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Constructing Parsers by Example via Interactive Program Synthesis


Parsers – programs that extract structure from strings – are fundamental components of many software systems. Although parsing theory may have found its roots in early work on programming languages, the growth of computing during the intervening decades has expanded the role of parsers into many systems one might not immediately expect: email clients, video games, spreadsheet programs, and relational databases are only a few among myriad examples of systems that extract structured information from input text. As a result, the construction of parsers has become a ubiquitous programming task that is performed by developers across a large spectrum of domains. It is not just a task for programming language experts anymore.

Unfortunately, despite over forty years of research on parsing, writing parsers remains a painstaking, manual process that is prone to subtle bugs and pitfalls. Existing tools for generating parsers assume a great deal of background knowledge in parsing and formal language theory, so the learning curve is high.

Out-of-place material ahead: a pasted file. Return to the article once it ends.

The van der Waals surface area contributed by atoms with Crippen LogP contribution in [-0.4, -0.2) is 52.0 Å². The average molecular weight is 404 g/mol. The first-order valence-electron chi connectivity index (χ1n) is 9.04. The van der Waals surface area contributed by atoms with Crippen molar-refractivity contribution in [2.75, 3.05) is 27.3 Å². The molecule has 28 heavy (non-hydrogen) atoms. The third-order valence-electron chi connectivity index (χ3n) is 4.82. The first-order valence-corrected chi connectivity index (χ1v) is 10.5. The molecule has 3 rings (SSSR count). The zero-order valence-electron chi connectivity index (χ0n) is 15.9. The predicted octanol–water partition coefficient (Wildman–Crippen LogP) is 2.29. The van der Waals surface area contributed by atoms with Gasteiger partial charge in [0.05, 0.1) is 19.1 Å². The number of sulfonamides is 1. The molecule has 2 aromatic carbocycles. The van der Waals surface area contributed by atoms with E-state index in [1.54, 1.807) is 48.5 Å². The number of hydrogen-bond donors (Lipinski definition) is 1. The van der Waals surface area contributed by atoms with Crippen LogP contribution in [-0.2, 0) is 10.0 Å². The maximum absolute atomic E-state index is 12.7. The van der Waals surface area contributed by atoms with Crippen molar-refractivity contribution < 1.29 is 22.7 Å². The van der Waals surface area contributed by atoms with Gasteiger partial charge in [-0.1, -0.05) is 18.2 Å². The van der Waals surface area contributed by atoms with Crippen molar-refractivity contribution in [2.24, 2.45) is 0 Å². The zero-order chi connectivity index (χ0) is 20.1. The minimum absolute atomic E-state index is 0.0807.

In this dissertation, we argue that it is possible to make parsing more accessible by combining interactive visual feedback with the programming-by-example paradigm, wherein users synthesize programs simply by providing example inputs and outputs demonstrating the result of the intended computation. Towards this aim, we present novel algorithms for (1) constructing syntactic specifications by example, (2) constructing lexical analyses by example, and (3) visualizing progress toward parser completion. We instantiate these algorithms in two graphical development environments we have implemented, Parsify and its successor Parsimony, whose central user interaction paradigm is that of programming-by-example. Finally, via user study we demonstrate that non-expert users indeed show significantly better performance when using our system.

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